‘Lest We Forget’ – Creating a First World War Community Archive

This post comes from Dr Matthew Kidd, who is currently working at the University of Oxford on ‘Their Finest Hour’, a Second World War digital archive project .

Between October 2018 and July 2019 I was Research Co-ordinator for ‘Lest We Forget’, a digital archive project led by the University of Oxford in collaboration with the Commonwealth War Graves Commission. Launched in October 2017 following the success of a popular crowdfunding campaign, ‘Lest We Forget’ aimed to collect and digitally archive First World War artefacts stored in people’s bedrooms, cupboards and attics. These artefacts are at risk of being lost as people die, move house or ‘declutter’, and our aim was to identify, record and safeguard them for future generations.

We did this by training volunteers to organise and run their own ‘Community Collection Days’ so that members of the public could bring their war-related stories, memories, photographs, diaries, letters and other mementos to be digitised  and uploaded to an online archive. Between October 2017 and July 2019, we trained 437 volunteers to organise 38 Community Collection Days in schools, community centres, libraries, churches and universities all over the United Kingdom. In total, volunteers recorded 886 stories and took 13,949 photographs of First World War artefacts, all of which have since been uploaded to the Lest We Forget online archive (http://lwf.it.ox.ac.uk/).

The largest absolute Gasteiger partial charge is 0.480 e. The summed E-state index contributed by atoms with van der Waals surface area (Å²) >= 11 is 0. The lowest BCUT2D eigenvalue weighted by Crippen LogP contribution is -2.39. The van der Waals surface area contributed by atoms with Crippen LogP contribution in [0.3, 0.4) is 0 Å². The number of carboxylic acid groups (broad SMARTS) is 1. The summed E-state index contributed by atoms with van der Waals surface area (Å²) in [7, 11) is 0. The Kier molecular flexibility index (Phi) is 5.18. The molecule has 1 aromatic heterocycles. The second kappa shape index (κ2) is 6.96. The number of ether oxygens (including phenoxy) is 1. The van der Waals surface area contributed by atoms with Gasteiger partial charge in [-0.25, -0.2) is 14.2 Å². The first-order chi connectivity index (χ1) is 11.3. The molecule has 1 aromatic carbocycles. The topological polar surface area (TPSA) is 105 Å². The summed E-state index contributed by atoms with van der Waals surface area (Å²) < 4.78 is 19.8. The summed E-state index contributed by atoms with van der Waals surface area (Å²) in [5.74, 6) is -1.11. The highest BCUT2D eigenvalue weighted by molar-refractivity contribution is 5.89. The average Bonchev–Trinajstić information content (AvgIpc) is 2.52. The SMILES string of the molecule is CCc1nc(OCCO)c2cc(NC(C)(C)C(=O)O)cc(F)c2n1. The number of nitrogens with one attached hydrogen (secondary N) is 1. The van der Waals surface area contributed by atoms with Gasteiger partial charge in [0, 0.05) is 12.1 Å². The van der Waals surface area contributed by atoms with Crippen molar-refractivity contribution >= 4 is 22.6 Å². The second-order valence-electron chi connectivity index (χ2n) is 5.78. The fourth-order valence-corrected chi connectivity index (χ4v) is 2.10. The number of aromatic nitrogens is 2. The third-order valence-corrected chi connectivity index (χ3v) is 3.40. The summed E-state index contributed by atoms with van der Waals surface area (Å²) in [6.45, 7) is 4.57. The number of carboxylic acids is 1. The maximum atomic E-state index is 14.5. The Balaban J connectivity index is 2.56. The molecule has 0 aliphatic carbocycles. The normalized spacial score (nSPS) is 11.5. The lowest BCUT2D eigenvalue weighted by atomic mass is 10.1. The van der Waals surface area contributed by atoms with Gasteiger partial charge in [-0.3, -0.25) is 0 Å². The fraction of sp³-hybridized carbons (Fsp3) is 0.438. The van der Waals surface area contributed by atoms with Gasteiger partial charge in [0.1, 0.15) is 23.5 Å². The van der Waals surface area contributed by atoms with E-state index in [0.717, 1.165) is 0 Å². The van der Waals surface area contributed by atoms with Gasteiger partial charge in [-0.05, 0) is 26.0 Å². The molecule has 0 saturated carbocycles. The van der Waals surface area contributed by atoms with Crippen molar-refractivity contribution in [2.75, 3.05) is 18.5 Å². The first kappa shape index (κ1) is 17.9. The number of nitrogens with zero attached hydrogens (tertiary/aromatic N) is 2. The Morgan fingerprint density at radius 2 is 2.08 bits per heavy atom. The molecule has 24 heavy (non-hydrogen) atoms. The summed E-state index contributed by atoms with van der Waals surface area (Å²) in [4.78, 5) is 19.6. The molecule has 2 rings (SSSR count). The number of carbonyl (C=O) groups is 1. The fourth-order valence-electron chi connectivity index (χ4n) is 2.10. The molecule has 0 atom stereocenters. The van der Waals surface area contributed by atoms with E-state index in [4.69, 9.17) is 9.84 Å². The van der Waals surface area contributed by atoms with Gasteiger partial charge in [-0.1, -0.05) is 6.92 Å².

The contents of the archive were made freely accessible on 11 November 2018 to complement projects and events commemorating the centenary of the end of the war. The archive contains an eclectic range of military and non-military artefacts including medals, badges, shells, anti-war literature, trench art, letters, souvenir postcards, diaries, poems, photographs and drawings. We also digitised some highly unusual items: a set of German binoculars, a tank mask, photographs from Egypt, a wooden grave marker and a letter sent just minutes before the signing of the armistice. Cyril Green’s 12cm-long glove, which shrunk when it was exposed to nerve gas, was a personal favourite of mine.

Although the project has now ended, we are currently developing a follow-up, Second World War digital archive project. Thanks to a small grant from the University of Oxford, we have been able to organise a trial WW2 collection day at the National Army Museum on Saturday 14th December 2019. As well as collecting the stories and artefacts of the Second World War, we intend to use the event to identify opportunities and potential obstacles of leading a larger, fully-funded Second World War digital archive project.

As the stories of the Second World War are fast fading from living memory, we think it is vital that we work now to preserve the heritage of everyone affected by the war and to make their stories available for use by future generations. If you have any WW2-related stories or artefacts that you would like to share and preserve, then bring them along to the National Army Museum on 14 December. I hope to see you there!

Event details can be found here.

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